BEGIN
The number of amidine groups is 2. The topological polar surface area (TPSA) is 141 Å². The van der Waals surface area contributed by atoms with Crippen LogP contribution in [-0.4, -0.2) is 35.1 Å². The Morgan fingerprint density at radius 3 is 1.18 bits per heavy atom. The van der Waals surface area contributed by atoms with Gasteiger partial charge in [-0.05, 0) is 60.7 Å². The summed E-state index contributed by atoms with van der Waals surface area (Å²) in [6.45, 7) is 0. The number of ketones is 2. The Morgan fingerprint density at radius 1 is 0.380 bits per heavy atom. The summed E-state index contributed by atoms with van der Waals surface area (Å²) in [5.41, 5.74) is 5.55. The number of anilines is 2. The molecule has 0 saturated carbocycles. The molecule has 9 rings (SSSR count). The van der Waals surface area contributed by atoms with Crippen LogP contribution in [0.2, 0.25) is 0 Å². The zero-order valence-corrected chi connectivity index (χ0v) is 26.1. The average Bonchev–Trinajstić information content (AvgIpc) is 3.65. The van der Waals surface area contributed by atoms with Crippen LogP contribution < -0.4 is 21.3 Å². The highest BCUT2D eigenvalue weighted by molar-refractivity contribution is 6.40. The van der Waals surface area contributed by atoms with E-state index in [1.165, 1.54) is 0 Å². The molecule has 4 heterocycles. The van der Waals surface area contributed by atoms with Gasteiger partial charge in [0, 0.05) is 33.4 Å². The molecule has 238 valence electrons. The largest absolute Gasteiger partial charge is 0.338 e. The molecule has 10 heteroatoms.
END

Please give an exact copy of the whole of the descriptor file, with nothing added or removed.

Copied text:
The number of amidine groups is 2. The topological polar surface area (TPSA) is 141 Å². The van der Waals surface area contributed by atoms with Crippen LogP contribution in [-0.4, -0.2) is 35.1 Å². The Morgan fingerprint density at radius 3 is 1.18 bits per heavy atom. The van der Waals surface area contributed by atoms with Gasteiger partial charge in [-0.05, 0) is 60.7 Å². The summed E-state index contributed by atoms with van der Waals surface area (Å²) in [6.45, 7) is 0. The number of ketones is 2. The Morgan fingerprint density at radius 1 is 0.380 bits per heavy atom. The summed E-state index contributed by atoms with van der Waals surface area (Å²) in [5.41, 5.74) is 5.55. The number of anilines is 2. The molecule has 0 saturated carbocycles. The molecule has 9 rings (SSSR count). The van der Waals surface area contributed by atoms with Crippen LogP contribution in [0.2, 0.25) is 0 Å². The zero-order valence-corrected chi connectivity index (χ0v) is 26.1. The average Bonchev–Trinajstić information content (AvgIpc) is 3.65. The van der Waals surface area contributed by atoms with Crippen LogP contribution < -0.4 is 21.3 Å². The highest BCUT2D eigenvalue weighted by molar-refractivity contribution is 6.40. The van der Waals surface area contributed by atoms with E-state index in [1.165, 1.54) is 0 Å². The molecule has 4 heterocycles. The van der Waals surface area contributed by atoms with Gasteiger partial charge in [0, 0.05) is 33.4 Å². The molecule has 238 valence electrons. The largest absolute Gasteiger partial charge is 0.338 e. The molecule has 10 heteroatoms.